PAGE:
I have posted many works by Tom Miller and have a gallery of his amazing pieces on Natural Adventures. This piece though has something really special about it. It was painted on a wall that had a few tags on it, but was nothing to write home about. Tom Miller has transformed it into a focal point for this little stretch of Stapleton Road in Easton.

Tom Miller, Stapleton Road, Bristol, September 2019
Tom Miller, Stapleton Road, Bristol, September 2019

So, what is going on in this piece? If I am honest I am not too sure. His style is rather surreal and busy and I think there is a lot of symbolism and personal baggage in the piece. The central character’s face has been replaced with enlarged eyes and a house and to the right is a pony or something like that, a toy perhaps. The whole piece is extremely colourful and like many of his works, full of movement. I expect one could spend hours trying to analyse and deconstruct the piece, but that is an academic exercise that might yield utterly incorrect conclusions. Perhaps the best way to understand the piece is to ask the artist himself, which I will do next time I see him. Brilliant and unusual piece.

2475. St Mark’s Avenue (2)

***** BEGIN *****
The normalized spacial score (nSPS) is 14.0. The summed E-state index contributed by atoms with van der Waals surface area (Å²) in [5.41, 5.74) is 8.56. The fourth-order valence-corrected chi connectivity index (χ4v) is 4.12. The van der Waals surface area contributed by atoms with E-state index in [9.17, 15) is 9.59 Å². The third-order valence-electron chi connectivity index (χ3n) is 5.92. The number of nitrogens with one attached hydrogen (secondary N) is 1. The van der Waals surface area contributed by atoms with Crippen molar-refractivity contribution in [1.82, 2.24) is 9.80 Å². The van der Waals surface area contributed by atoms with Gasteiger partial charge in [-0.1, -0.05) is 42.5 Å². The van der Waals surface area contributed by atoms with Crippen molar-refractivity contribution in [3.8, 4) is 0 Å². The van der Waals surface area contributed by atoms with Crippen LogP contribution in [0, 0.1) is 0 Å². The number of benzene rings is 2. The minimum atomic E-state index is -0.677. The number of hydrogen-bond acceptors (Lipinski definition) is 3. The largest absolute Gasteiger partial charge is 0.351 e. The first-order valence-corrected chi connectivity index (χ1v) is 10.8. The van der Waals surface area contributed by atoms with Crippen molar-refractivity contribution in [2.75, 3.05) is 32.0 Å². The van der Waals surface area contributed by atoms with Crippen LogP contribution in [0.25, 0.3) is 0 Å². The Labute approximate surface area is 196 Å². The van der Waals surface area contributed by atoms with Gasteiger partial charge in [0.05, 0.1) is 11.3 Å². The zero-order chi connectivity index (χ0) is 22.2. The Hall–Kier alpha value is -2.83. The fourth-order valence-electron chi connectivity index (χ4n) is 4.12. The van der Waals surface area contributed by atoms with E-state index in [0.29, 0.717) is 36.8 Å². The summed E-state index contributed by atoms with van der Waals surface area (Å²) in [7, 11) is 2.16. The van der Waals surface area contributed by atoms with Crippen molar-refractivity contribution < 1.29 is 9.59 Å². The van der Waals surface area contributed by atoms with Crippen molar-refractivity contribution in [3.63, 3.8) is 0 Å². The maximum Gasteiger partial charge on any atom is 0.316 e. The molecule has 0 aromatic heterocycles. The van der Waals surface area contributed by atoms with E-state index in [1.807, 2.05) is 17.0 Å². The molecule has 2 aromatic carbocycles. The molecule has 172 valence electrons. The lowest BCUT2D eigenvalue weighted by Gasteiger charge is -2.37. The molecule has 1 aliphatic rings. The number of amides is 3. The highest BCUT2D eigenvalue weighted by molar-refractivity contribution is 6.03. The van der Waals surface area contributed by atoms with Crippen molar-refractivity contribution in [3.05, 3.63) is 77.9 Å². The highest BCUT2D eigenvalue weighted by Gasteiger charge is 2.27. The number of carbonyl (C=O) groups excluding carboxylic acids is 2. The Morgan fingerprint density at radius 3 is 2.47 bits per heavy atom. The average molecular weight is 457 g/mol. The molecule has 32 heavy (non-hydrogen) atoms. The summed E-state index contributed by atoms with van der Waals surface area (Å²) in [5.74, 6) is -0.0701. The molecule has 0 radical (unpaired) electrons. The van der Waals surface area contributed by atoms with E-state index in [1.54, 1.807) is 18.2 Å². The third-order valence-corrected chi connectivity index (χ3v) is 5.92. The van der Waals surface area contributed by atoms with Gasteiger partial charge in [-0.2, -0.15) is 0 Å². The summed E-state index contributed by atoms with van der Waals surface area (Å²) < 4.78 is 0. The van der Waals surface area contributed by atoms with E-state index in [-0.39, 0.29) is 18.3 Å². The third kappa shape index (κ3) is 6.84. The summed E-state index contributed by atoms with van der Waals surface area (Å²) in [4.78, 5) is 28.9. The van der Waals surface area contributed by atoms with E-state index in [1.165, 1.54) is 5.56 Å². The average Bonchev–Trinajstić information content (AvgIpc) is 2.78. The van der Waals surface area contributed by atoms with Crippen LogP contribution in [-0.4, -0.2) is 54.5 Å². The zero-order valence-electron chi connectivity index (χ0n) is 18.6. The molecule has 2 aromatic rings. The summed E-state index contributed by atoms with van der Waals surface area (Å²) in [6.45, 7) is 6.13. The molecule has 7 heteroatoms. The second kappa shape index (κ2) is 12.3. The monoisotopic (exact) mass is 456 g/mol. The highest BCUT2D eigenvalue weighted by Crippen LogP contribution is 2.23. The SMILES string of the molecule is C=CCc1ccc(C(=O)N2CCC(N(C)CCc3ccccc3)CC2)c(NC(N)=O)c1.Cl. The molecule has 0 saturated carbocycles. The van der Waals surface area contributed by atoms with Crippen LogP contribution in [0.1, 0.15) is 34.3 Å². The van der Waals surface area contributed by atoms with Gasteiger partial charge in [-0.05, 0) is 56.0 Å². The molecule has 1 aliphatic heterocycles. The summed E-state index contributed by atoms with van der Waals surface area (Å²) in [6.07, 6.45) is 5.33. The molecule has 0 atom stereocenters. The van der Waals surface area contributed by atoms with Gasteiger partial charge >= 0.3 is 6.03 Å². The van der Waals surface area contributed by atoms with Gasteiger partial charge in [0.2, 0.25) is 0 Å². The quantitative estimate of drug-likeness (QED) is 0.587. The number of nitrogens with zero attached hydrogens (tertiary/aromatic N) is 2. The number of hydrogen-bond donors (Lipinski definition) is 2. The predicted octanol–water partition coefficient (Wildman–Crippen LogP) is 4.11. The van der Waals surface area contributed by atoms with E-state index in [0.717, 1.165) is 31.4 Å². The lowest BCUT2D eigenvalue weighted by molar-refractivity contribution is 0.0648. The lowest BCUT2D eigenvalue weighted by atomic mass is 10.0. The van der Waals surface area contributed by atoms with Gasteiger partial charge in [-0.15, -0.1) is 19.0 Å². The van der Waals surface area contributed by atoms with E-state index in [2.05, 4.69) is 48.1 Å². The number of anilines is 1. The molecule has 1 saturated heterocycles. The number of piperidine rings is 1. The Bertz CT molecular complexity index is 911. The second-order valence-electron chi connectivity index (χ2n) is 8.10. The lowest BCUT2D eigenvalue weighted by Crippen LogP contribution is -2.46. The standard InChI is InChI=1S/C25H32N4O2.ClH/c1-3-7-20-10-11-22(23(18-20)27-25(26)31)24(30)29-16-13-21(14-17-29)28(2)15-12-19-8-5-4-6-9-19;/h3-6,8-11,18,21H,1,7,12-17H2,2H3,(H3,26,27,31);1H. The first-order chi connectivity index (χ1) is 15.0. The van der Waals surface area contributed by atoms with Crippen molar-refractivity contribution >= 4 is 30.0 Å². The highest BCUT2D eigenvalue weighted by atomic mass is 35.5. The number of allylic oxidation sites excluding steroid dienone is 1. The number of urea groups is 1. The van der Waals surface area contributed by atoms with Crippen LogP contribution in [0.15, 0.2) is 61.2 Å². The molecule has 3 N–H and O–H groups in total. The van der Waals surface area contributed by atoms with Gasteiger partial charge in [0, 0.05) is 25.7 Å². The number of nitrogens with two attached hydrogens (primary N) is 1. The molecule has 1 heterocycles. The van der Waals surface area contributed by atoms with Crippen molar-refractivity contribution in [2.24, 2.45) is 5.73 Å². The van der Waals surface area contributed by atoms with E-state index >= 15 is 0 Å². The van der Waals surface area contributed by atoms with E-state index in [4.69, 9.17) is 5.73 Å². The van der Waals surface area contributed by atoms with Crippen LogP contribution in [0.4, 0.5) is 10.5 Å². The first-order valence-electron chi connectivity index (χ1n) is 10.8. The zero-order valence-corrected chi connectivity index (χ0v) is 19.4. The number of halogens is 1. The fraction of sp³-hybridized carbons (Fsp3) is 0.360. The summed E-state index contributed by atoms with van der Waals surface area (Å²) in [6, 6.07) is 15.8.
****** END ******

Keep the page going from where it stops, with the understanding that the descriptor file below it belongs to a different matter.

This is the second piece I am posting from St Mark’s Avenue and it is a rather fun piece by Sepr. Judging from the weathering of the paint on the door, it looks like it has been here for some years. In line with pretty much everything in this alley, there seems to be remarkably little tagging.

Sepr, St Mark's Avenue, Bristol, September
Sepr, St Mark’s Avenue, Bristol, September

The piece itself presents a magician pulling a rabbit from a hat although rather than just one rabbit, he is actually pulling two rabbits, in a compromised state from the hat and they don’t look too pleased about it. I have long been a fan of Sepr’s work and I love the retro influences in his style that make his pieces so distinctive. Great piece with a great story beautifully executed, you can’t ask fo much more than that.

2474. Brunel Way Bridge (21)

I realise that graffiti writing isn’t everyone’s cup of tea, and it is one of the reasons that I try to mix up street art pieces and graffiti writing pieces on Natural Adventures, but I do have a mission to grow an appreciation for writing and writers whose work is often highly technical and commands supreme spray painting skills. This piece by Veks is really out of the top drawer.

Veks, Brunel Way, Bristol, September 2019
Veks, Brunel Way, Bristol, September 2019

Some of the things that make this piece so good include fantastic variations of colours blended nicely through the letters, an outstanding selection of complementary colours bounded by a very tight and sharp yellow border, a fine background and most of all a nicely balanced design, not over-complicated or too fussy. Great work from Veks.

2473. Dean Lane skate park (251)

It feels like an absolute age (and it probably is) since I last posted anything from Jee See, and here on one of the ramps at Dean Lane he recently painrted this little collaboration piece with Pekoe. I think it might have been at the rescheduled DLH (Dean Lane Hardcore) event a couple of weekends back.